Wrapped sourdough bread

I sometimes start from an idea and launch myself in bread experiments. 
When doing the Pane Incamiciato it crossed my mind to make the wrap dough separately and with something that I have always at hand: discarded sourdough. I ran few tests and I understood the advantages and disadvantages of using it in the dough for a wrap. While for this kind of wrap it was tricky, for other types od bread decorations it might work great. The testing of this idea is far from being finished. As long as you know what to expect. you also know how to use it to your advantage.
I am very much aware that these loaves are not perfect, but they are still wonderful loaves. Every experiment comes with a bunch of lessons learned that are so valuable in my baking experience.

I filmed the entire bread experiment and I can present it to you now in this video, with all the issues encountered and all the lessons I've leant:


Main dough (73% hydration) :

  • 250g sourdough starter at 100% hydration
  • 750g organic wheat flour (T85), called demi-gris in French
  • 75g rye flour
  • 75g whole wheat flour (T110)
  • 625g water
  • 20g salt
Wrap dough (60% hydration):
  • 300g discarded sourdough (100% hydration)
  • 80g all purpose flour
  • 20g cocoa powder


  1. [Day 1, Friday, 23:30] Scaling. Start by measuring the ingredients for both the main and wrap dough. 
  2. Immediately after,  Mix water + flours + salt. Mix all ingredients for the main dough except the starter just until well combined. Do not knead at this stage, just ensure there is no unincorporated dry flour resting in the bowl and that's it. I used water at room temperature. I use a bread proofer set at 28ºC. Without one, find a warm spot in your house. Can be your oven with only the light on. Then, you'll just need to cover the bowl with a lid to avoid the dough to dry at its surface. Let the dough for the saltolyse phase overnight.
  3. [Day 2, Saturday, 8:00] Sourdough starter. Add the starter over the dough and knead for 10 minutes with a standing mixer at the slowest speed. If you do not have one, knead by hand. Then, leave the dough to relax for 1 hour.
    Prepare also the wrap dough. this is stiff dough and needs to be mixed by hand. Use a rolling pin and stretch it. Roll it and put it in a bowl covered with a lid. Leave this dough untouched until the shaping phase.
  4. [Day 2, Saturday, 9:00] Divide and Stretch and Fold. Take the dough out of the bowl, put it on the slightly wet table board and divide it in 2. Stretch and fold each piece on the board and place them in squared glass bowls. Let them sit covered for 45 minutes.
  5. [Day 2, Saturday, 9:45] Lamination. Take each piece out of the bowl and do the lamination. Let the dough rest covered for 45 minutes. 
  6. [Day 2, Saturday, 10:30] Coil fold 1. Start now a set of 4 coil folds performed straight in the bowls. Do the first coil fold set in each glass bowl and let them sit for 45 minutes covered.
  7. [Day 2, Saturday, 11:15] Coil fold 2.  Do a second set of coil folds in the glass bowls and let them sit for 45 minutes covered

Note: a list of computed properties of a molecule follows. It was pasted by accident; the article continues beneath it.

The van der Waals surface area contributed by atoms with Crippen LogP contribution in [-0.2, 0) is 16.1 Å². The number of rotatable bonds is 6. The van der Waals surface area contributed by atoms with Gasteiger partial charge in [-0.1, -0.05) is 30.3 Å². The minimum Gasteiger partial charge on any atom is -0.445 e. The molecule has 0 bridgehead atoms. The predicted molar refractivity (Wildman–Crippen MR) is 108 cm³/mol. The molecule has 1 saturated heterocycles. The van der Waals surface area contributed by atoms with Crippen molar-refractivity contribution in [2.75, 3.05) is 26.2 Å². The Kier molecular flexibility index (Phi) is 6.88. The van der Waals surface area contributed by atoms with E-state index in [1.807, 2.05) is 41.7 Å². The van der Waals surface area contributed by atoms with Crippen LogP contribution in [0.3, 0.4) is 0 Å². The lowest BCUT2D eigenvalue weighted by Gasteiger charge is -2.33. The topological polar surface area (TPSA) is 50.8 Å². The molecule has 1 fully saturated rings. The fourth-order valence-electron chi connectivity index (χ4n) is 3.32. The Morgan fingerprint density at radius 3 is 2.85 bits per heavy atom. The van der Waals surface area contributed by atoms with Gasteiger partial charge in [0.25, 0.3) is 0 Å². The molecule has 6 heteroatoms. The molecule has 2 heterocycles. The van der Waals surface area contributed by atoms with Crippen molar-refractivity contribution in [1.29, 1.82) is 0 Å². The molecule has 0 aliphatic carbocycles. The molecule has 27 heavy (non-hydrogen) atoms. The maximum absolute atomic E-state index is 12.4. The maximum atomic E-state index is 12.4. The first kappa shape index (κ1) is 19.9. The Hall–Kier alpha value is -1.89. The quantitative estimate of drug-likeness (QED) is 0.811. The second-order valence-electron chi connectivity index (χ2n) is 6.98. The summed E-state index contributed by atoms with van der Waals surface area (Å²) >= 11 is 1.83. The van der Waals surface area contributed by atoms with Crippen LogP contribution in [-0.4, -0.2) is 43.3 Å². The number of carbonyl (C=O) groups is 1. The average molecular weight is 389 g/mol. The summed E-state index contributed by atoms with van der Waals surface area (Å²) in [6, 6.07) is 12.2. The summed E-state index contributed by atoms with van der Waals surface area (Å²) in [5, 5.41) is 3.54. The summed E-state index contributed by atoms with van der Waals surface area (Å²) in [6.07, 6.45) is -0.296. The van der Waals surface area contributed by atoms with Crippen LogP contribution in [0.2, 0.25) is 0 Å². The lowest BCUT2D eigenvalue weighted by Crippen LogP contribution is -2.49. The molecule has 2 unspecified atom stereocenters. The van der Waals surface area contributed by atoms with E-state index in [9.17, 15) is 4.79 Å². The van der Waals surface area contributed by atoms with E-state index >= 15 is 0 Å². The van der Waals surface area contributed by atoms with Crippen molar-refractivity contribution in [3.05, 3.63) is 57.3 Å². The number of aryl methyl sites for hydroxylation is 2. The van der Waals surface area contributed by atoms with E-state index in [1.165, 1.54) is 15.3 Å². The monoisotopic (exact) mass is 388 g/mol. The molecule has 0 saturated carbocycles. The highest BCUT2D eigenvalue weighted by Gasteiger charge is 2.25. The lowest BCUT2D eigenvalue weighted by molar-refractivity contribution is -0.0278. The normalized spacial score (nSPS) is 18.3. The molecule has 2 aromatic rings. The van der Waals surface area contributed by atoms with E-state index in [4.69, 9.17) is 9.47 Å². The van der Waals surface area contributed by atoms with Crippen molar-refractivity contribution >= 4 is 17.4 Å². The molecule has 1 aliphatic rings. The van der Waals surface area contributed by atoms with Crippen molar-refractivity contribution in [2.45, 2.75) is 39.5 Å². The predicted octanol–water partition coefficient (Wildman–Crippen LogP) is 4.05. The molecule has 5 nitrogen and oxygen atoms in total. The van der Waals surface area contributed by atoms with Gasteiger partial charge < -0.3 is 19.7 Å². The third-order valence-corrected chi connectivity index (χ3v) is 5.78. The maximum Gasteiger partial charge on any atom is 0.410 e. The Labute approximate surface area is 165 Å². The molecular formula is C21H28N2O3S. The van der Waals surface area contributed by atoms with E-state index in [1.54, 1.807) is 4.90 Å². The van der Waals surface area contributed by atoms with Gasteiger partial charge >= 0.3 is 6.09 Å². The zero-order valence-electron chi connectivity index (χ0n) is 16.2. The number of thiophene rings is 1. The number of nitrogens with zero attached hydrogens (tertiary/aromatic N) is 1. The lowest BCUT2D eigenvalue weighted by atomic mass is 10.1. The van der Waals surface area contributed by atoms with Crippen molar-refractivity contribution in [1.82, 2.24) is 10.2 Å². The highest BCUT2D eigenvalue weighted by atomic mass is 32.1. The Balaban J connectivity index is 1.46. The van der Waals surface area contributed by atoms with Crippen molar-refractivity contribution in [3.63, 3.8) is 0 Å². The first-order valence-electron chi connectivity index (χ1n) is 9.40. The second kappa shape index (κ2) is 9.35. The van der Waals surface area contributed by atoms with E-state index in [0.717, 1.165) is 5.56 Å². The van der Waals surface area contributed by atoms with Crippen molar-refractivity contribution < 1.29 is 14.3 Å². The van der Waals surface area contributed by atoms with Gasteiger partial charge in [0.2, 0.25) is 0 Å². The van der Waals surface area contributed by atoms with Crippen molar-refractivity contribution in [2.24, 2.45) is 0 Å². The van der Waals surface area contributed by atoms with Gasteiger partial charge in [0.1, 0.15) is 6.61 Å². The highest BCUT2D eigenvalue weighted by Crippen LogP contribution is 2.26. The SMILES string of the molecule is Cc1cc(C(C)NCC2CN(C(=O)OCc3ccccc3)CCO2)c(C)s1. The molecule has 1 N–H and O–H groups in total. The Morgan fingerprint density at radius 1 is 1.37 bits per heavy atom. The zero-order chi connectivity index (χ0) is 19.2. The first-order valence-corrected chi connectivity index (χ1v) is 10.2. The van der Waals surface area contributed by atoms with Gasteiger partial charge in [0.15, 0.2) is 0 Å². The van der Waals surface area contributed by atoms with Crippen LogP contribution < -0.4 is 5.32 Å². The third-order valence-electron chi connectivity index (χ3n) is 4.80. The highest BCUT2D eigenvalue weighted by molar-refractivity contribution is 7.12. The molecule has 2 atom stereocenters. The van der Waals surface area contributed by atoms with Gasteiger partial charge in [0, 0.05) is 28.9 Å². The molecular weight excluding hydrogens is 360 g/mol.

8. [Day 2, Saturday, 12:00] Coil fold 3. Do a third set of coil folds for each dough and let them sit for 45 minutes covered.
  9. [Day 2, Saturday, 12:45] Coil fold 4. Do the fourth set of coil folds for each dough and let them sit for 45 minutes covered.
  10. [Day 2, Saturday, 13:30] Divide in 2 the cocoa dough and stretch in a round circle large enough to cover the main dough. Lay the stretch dough in a round banneton.
    Shape the main dough on the lightly floured board. Place the dough face down over the cocoa wrap dough. Repeat the process for the second piece of dough. Let the covered bannetons still rest for 30 minutes before placing them in the fridge overnight. This timing doesn't have to be exact. They can stay in the fridge until you are ready to bake during the next day.
  11. [Day 3, Sunday, 9:00] Score. Before scoring, you need to preheat the baking stone and a steaming system inside.
    Take the dough out from the fridge and reverse the banneton on baking paper. Decorate the top if you like but score the dough deep enough to cut the wrapped dough. Here you'll have to be quick as the wrap dough tears while the main dough relaxes. Immediately after, slide the loaves on the baking stone. Then create steam in the first part of the bake.
  12. Bake in the preheated oven at 240ºC for 20 minutes. After these 20 minutes, remove the lid and continue to bake at a reduced temperature of 220ºC for 30 minutes. 
  13. [Day 3, Sunday, 9:50] Cool. The bread needs to cool for at least 2 hours until it reaches room temperature. The cooking process continues slowly even after taking the bread out of the oven, so this is why it is important to not skip this step and to resist cutting it too early. If you can, of course...
  14. [Day 3, Sunday, 11:50] Cut. Now is the big moment to enjoy a slice of bread... or more...

These are the loaves from another test of the same recipe:


Post a Comment